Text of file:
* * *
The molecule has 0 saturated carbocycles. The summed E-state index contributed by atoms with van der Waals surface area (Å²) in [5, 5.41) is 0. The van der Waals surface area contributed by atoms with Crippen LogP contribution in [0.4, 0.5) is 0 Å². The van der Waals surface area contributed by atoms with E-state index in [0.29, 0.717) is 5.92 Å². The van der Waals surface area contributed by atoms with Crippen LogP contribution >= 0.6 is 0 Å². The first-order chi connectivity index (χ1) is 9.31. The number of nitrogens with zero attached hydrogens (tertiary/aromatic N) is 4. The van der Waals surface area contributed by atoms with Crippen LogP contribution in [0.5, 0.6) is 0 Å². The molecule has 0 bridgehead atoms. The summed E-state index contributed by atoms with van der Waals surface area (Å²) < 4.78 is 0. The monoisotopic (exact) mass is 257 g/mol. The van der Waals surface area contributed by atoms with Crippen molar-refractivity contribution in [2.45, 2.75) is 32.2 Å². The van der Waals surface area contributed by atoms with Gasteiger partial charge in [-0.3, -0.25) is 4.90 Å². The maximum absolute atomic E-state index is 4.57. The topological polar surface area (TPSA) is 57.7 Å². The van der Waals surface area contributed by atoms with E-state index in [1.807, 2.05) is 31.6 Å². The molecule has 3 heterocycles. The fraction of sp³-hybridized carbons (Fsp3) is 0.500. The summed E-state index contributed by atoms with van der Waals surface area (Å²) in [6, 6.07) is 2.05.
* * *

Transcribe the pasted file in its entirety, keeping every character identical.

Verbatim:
The molecule has 0 saturated carbocycles. The summed E-state index contributed by atoms with van der Waals surface area (Å²) in [5, 5.41) is 0. The van der Waals surface area contributed by atoms with Crippen LogP contribution in [0.4, 0.5) is 0 Å². The van der Waals surface area contributed by atoms with E-state index in [0.29, 0.717) is 5.92 Å². The van der Waals surface area contributed by atoms with Crippen LogP contribution >= 0.6 is 0 Å². The first-order chi connectivity index (χ1) is 9.31. The number of nitrogens with zero attached hydrogens (tertiary/aromatic N) is 4. The van der Waals surface area contributed by atoms with Crippen LogP contribution in [0.5, 0.6) is 0 Å². The molecule has 0 bridgehead atoms. The summed E-state index contributed by atoms with van der Waals surface area (Å²) < 4.78 is 0. The monoisotopic (exact) mass is 257 g/mol. The van der Waals surface area contributed by atoms with Crippen molar-refractivity contribution in [2.45, 2.75) is 32.2 Å². The van der Waals surface area contributed by atoms with Gasteiger partial charge in [-0.3, -0.25) is 4.90 Å². The maximum absolute atomic E-state index is 4.57. The topological polar surface area (TPSA) is 57.7 Å². The van der Waals surface area contributed by atoms with E-state index in [1.807, 2.05) is 31.6 Å². The molecule has 3 heterocycles. The fraction of sp³-hybridized carbons (Fsp3) is 0.500. The summed E-state index contributed by atoms with van der Waals surface area (Å²) in [6, 6.07) is 2.05.